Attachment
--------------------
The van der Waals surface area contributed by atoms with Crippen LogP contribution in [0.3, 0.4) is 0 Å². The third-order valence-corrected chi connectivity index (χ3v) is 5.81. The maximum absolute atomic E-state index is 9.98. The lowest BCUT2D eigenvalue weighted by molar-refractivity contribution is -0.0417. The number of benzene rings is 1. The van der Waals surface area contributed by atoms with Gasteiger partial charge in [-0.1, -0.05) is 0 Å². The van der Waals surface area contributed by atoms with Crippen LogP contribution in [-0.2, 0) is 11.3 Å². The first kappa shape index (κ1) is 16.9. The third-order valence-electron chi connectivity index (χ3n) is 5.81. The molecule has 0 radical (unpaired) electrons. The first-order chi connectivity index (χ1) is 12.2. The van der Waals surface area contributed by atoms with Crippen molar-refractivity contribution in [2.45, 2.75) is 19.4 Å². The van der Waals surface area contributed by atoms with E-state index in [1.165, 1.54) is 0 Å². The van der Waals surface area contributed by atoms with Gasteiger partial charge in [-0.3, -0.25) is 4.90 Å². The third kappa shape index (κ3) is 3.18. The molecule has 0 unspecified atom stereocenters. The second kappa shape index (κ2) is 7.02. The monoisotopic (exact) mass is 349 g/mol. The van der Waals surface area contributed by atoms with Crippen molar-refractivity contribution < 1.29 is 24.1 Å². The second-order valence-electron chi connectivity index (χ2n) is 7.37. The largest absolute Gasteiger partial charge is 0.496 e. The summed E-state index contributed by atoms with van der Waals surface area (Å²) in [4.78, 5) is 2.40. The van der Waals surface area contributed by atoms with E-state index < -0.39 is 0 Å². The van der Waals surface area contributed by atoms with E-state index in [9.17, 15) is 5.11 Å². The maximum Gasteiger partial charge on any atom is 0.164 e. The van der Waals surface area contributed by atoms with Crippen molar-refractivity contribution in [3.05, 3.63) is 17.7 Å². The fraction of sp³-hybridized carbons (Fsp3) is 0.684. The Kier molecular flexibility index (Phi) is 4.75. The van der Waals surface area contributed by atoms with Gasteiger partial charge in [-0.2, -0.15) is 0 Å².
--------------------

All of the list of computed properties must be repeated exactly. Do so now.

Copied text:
The van der Waals surface area contributed by atoms with Crippen LogP contribution in [0.3, 0.4) is 0 Å². The third-order valence-corrected chi connectivity index (χ3v) is 5.81. The maximum absolute atomic E-state index is 9.98. The lowest BCUT2D eigenvalue weighted by molar-refractivity contribution is -0.0417. The number of benzene rings is 1. The van der Waals surface area contributed by atoms with Gasteiger partial charge in [-0.1, -0.05) is 0 Å². The van der Waals surface area contributed by atoms with Crippen LogP contribution in [-0.2, 0) is 11.3 Å². The first kappa shape index (κ1) is 16.9. The third-order valence-electron chi connectivity index (χ3n) is 5.81. The molecule has 0 radical (unpaired) electrons. The first-order chi connectivity index (χ1) is 12.2. The van der Waals surface area contributed by atoms with Crippen molar-refractivity contribution in [2.45, 2.75) is 19.4 Å². The van der Waals surface area contributed by atoms with E-state index in [1.165, 1.54) is 0 Å². The van der Waals surface area contributed by atoms with Gasteiger partial charge in [-0.3, -0.25) is 4.90 Å². The third kappa shape index (κ3) is 3.18. The molecule has 0 unspecified atom stereocenters. The second kappa shape index (κ2) is 7.02. The monoisotopic (exact) mass is 349 g/mol. The van der Waals surface area contributed by atoms with Crippen molar-refractivity contribution < 1.29 is 24.1 Å². The second-order valence-electron chi connectivity index (χ2n) is 7.37. The largest absolute Gasteiger partial charge is 0.496 e. The summed E-state index contributed by atoms with van der Waals surface area (Å²) in [4.78, 5) is 2.40. The van der Waals surface area contributed by atoms with E-state index < -0.39 is 0 Å². The van der Waals surface area contributed by atoms with E-state index in [9.17, 15) is 5.11 Å². The maximum Gasteiger partial charge on any atom is 0.164 e. The van der Waals surface area contributed by atoms with Crippen molar-refractivity contribution in [3.05, 3.63) is 17.7 Å². The fraction of sp³-hybridized carbons (Fsp3) is 0.684. The Kier molecular flexibility index (Phi) is 4.75. The van der Waals surface area contributed by atoms with Gasteiger partial charge in [-0.2, -0.15) is 0 Å².